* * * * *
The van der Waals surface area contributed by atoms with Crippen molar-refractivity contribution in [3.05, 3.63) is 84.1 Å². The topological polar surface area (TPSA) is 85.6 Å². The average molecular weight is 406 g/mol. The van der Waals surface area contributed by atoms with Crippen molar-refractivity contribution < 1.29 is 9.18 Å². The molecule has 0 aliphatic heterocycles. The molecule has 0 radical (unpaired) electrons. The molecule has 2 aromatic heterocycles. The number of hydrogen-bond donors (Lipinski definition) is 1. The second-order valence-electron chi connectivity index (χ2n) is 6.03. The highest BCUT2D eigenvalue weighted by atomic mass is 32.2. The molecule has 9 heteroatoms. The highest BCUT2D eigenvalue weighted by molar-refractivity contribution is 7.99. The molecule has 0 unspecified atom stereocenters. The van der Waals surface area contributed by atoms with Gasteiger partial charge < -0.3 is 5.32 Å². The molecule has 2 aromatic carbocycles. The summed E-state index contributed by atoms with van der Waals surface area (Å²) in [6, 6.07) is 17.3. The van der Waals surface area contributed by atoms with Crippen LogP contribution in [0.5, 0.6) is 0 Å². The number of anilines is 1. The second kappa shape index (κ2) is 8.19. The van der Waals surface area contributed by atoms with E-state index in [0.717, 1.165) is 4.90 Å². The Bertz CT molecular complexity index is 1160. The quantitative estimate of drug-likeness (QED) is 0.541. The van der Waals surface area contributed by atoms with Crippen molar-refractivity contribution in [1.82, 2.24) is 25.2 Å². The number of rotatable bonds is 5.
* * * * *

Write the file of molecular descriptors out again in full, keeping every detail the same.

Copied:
The van der Waals surface area contributed by atoms with Crippen molar-refractivity contribution in [3.05, 3.63) is 84.1 Å². The topological polar surface area (TPSA) is 85.6 Å². The average molecular weight is 406 g/mol. The van der Waals surface area contributed by atoms with Crippen molar-refractivity contribution < 1.29 is 9.18 Å². The molecule has 0 aliphatic heterocycles. The molecule has 0 radical (unpaired) electrons. The molecule has 2 aromatic heterocycles. The number of hydrogen-bond donors (Lipinski definition) is 1. The second-order valence-electron chi connectivity index (χ2n) is 6.03. The highest BCUT2D eigenvalue weighted by atomic mass is 32.2. The molecule has 9 heteroatoms. The highest BCUT2D eigenvalue weighted by molar-refractivity contribution is 7.99. The molecule has 0 unspecified atom stereocenters. The van der Waals surface area contributed by atoms with Gasteiger partial charge < -0.3 is 5.32 Å². The molecule has 2 aromatic carbocycles. The summed E-state index contributed by atoms with van der Waals surface area (Å²) in [6, 6.07) is 17.3. The van der Waals surface area contributed by atoms with Crippen LogP contribution in [0.5, 0.6) is 0 Å². The number of anilines is 1. The second kappa shape index (κ2) is 8.19. The van der Waals surface area contributed by atoms with E-state index in [0.717, 1.165) is 4.90 Å². The Bertz CT molecular complexity index is 1160. The quantitative estimate of drug-likeness (QED) is 0.541. The van der Waals surface area contributed by atoms with Crippen molar-refractivity contribution in [1.82, 2.24) is 25.2 Å². The number of rotatable bonds is 5.